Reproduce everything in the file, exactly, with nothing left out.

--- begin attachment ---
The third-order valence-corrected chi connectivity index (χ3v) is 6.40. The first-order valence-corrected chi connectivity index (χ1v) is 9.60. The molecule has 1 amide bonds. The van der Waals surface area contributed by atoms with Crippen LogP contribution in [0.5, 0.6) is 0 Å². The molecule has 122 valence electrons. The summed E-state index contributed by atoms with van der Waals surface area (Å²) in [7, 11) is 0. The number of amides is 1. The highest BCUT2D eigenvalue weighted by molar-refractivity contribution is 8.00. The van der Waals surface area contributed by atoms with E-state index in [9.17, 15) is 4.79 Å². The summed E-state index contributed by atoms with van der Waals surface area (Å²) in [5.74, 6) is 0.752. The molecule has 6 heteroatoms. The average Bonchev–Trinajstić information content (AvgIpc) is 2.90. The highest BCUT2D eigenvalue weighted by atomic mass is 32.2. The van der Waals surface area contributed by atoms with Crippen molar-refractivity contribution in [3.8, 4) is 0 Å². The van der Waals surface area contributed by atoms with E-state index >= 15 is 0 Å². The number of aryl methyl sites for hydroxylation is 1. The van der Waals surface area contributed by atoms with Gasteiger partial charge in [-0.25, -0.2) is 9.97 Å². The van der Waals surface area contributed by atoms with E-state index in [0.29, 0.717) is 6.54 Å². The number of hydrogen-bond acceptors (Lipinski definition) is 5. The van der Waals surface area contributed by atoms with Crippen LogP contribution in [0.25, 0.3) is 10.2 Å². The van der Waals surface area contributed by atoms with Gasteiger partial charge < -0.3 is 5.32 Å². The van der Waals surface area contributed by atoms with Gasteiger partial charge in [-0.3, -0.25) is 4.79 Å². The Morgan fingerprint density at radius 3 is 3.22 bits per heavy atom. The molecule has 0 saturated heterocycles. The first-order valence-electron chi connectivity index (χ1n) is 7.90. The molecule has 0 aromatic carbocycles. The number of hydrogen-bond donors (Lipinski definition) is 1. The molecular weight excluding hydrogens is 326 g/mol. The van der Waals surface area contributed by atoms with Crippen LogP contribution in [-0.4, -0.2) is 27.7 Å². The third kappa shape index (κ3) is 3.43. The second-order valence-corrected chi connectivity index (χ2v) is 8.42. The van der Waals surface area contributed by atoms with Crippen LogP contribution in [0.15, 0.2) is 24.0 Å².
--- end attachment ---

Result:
The third-order valence-corrected chi connectivity index (χ3v) is 6.40. The first-order valence-corrected chi connectivity index (χ1v) is 9.60. The molecule has 1 amide bonds. The van der Waals surface area contributed by atoms with Crippen LogP contribution in [0.5, 0.6) is 0 Å². The molecule has 122 valence electrons. The summed E-state index contributed by atoms with van der Waals surface area (Å²) in [7, 11) is 0. The number of amides is 1. The highest BCUT2D eigenvalue weighted by molar-refractivity contribution is 8.00. The van der Waals surface area contributed by atoms with E-state index in [9.17, 15) is 4.79 Å². The summed E-state index contributed by atoms with van der Waals surface area (Å²) in [5.74, 6) is 0.752. The molecule has 6 heteroatoms. The average Bonchev–Trinajstić information content (AvgIpc) is 2.90. The highest BCUT2D eigenvalue weighted by atomic mass is 32.2. The van der Waals surface area contributed by atoms with Crippen molar-refractivity contribution in [3.8, 4) is 0 Å². The van der Waals surface area contributed by atoms with E-state index >= 15 is 0 Å². The number of aryl methyl sites for hydroxylation is 1. The van der Waals surface area contributed by atoms with Gasteiger partial charge in [-0.25, -0.2) is 9.97 Å². The van der Waals surface area contributed by atoms with E-state index in [0.29, 0.717) is 6.54 Å². The number of hydrogen-bond acceptors (Lipinski definition) is 5. The van der Waals surface area contributed by atoms with Crippen LogP contribution in [0.25, 0.3) is 10.2 Å². The van der Waals surface area contributed by atoms with Gasteiger partial charge < -0.3 is 5.32 Å². The van der Waals surface area contributed by atoms with Gasteiger partial charge in [-0.3, -0.25) is 4.79 Å². The Morgan fingerprint density at radius 3 is 3.22 bits per heavy atom. The molecule has 0 saturated heterocycles. The first-order valence-electron chi connectivity index (χ1n) is 7.90. The molecule has 0 aromatic carbocycles. The number of hydrogen-bond donors (Lipinski definition) is 1. The molecular weight excluding hydrogens is 326 g/mol. The van der Waals surface area contributed by atoms with Crippen LogP contribution in [-0.4, -0.2) is 27.7 Å². The third kappa shape index (κ3) is 3.43. The second-order valence-corrected chi connectivity index (χ2v) is 8.42. The van der Waals surface area contributed by atoms with Crippen LogP contribution in [0.15, 0.2) is 24.0 Å².